Under the proposal, banks that take federally insured deposits would be barred from most forms of risky trading. It is named of course after the landmark 1933 law that placed strict limits on what banks could do. That act was repealed in 1999. Economist and MIT Professor Simon Johnson is with us now, and Simon, how far would this new law go towards addressing some of the problems that you see in the financial system?
SIMON JOHNSON: Well, the key problem is that banks have an incentive to get government guarantees, implicit and explicit, for example through having insured deposits, and then going out and taking tremendous bets. Now when those bets go well, as they've gone well for Goldman Sachs this quarter, they make a lot of money, they have high profits.
When those bets go badly, that problem is our problem, it's a problem for the taxpayer, it's a problem for the Federal Reserve. So they get the upside; we get the downside. That's what it means to be too big to fail. The new Glass-Steagall would address that, would make it harder for them to gamble with taxpayer money.
HOBSON: But it would not be impossible for them to do so.
JOHNSON: Well, unfortunately finance is very complex, and it's always possible to find your way around rules. The key thing about Glass-Steagall, combined with other proposals coming from the Senate, bipartisan proposals, is that it would send a very clear message to the regulators, to the Federal Reserve and others, that they must clamp down, they must prevent the banks from playing these games.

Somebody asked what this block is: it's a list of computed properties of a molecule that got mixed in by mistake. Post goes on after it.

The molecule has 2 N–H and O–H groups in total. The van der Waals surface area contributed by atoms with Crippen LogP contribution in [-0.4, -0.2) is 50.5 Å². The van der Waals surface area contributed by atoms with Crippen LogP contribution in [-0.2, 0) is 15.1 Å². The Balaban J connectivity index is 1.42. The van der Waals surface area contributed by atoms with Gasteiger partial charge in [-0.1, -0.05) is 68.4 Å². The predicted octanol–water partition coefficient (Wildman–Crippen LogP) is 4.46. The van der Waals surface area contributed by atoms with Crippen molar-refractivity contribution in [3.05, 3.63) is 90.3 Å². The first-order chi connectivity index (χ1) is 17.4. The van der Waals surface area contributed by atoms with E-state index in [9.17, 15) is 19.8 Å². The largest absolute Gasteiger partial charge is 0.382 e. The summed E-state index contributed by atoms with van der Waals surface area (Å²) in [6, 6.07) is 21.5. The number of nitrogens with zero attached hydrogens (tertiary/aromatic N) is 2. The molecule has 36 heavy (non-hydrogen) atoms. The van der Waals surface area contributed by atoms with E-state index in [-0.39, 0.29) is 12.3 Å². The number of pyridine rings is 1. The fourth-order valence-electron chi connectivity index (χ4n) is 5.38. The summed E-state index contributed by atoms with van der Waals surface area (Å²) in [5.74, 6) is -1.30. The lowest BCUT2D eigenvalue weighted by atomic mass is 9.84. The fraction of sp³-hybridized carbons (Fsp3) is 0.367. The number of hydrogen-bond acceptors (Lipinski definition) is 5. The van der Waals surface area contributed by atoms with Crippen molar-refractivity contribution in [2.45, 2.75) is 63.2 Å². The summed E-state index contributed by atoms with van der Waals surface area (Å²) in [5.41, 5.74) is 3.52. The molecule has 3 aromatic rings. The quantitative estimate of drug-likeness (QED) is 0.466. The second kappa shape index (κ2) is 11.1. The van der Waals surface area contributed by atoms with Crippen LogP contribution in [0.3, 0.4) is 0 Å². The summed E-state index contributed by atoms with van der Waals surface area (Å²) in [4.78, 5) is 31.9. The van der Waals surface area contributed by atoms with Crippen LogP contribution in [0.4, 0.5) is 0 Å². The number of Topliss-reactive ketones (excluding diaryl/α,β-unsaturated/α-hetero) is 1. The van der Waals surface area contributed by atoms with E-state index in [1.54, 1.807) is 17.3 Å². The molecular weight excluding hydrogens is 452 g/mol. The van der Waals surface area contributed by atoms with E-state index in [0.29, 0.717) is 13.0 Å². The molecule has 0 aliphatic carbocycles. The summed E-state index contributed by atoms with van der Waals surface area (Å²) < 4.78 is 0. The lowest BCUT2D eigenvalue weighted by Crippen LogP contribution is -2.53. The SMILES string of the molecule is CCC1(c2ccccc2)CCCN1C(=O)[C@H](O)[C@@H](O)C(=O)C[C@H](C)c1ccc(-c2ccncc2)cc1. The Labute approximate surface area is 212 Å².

HOBSON: Well, I want to go through some of the criticisms because there are many, and I want to start with the idea that if we put these kind of limits on our banking system, we will not be as competitive with banking systems in other financial centers around the globe.
JOHNSON: Well that's incorrect. I mean, if you look at the restrictions we already - look at the restrictions we had in the past, prior to the breakdown of Glass-Steagall, we built the world's most dynamic, competitive, productive economy with those restrictions. It is not the case that you want your banks to run crazy schemes. That almost always backfires massively. That's what's happened to the Europeans, by the way. We should absolutely not seek to emulate them.
HOBSON: Well, I'm sure there are many on Wall Street who would not consider derivatives trading crazy schemes.
JOHNSON: Some moderate degree of using derivatives in a transparent fashion, traded through markets, that's fine, and that's completely consistent with the new Glass-Steagall. In fact the language of this legislation has been quite meticulously updated to reflect the fact that banks and others have legitimate hedging needs.